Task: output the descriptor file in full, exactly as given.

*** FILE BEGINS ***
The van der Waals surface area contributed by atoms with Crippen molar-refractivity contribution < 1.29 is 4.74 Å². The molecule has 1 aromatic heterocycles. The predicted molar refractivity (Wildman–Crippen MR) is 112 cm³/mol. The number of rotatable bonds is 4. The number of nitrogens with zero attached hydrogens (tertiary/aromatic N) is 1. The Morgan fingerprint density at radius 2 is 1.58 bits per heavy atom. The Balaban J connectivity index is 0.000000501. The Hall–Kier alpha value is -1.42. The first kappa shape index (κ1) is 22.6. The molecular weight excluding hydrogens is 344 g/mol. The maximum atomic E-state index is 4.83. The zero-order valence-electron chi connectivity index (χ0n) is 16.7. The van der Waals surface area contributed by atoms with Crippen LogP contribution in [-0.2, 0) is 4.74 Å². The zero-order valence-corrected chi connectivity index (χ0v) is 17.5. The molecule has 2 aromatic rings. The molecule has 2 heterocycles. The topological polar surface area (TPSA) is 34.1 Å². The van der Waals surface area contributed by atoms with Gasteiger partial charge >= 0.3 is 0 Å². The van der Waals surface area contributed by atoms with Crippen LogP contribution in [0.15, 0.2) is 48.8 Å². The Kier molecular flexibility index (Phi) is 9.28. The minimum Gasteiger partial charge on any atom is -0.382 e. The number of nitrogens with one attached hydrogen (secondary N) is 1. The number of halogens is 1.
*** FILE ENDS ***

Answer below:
The van der Waals surface area contributed by atoms with Crippen molar-refractivity contribution < 1.29 is 4.74 Å². The molecule has 1 aromatic heterocycles. The predicted molar refractivity (Wildman–Crippen MR) is 112 cm³/mol. The number of rotatable bonds is 4. The number of nitrogens with zero attached hydrogens (tertiary/aromatic N) is 1. The Morgan fingerprint density at radius 2 is 1.58 bits per heavy atom. The Balaban J connectivity index is 0.000000501. The Hall–Kier alpha value is -1.42. The first kappa shape index (κ1) is 22.6. The molecular weight excluding hydrogens is 344 g/mol. The maximum atomic E-state index is 4.83. The zero-order valence-electron chi connectivity index (χ0n) is 16.7. The van der Waals surface area contributed by atoms with Crippen LogP contribution in [-0.2, 0) is 4.74 Å². The zero-order valence-corrected chi connectivity index (χ0v) is 17.5. The molecule has 2 aromatic rings. The molecule has 2 heterocycles. The topological polar surface area (TPSA) is 34.1 Å². The van der Waals surface area contributed by atoms with Gasteiger partial charge >= 0.3 is 0 Å². The van der Waals surface area contributed by atoms with Crippen LogP contribution in [0.15, 0.2) is 48.8 Å². The Kier molecular flexibility index (Phi) is 9.28. The minimum Gasteiger partial charge on any atom is -0.382 e. The number of nitrogens with one attached hydrogen (secondary N) is 1. The number of halogens is 1.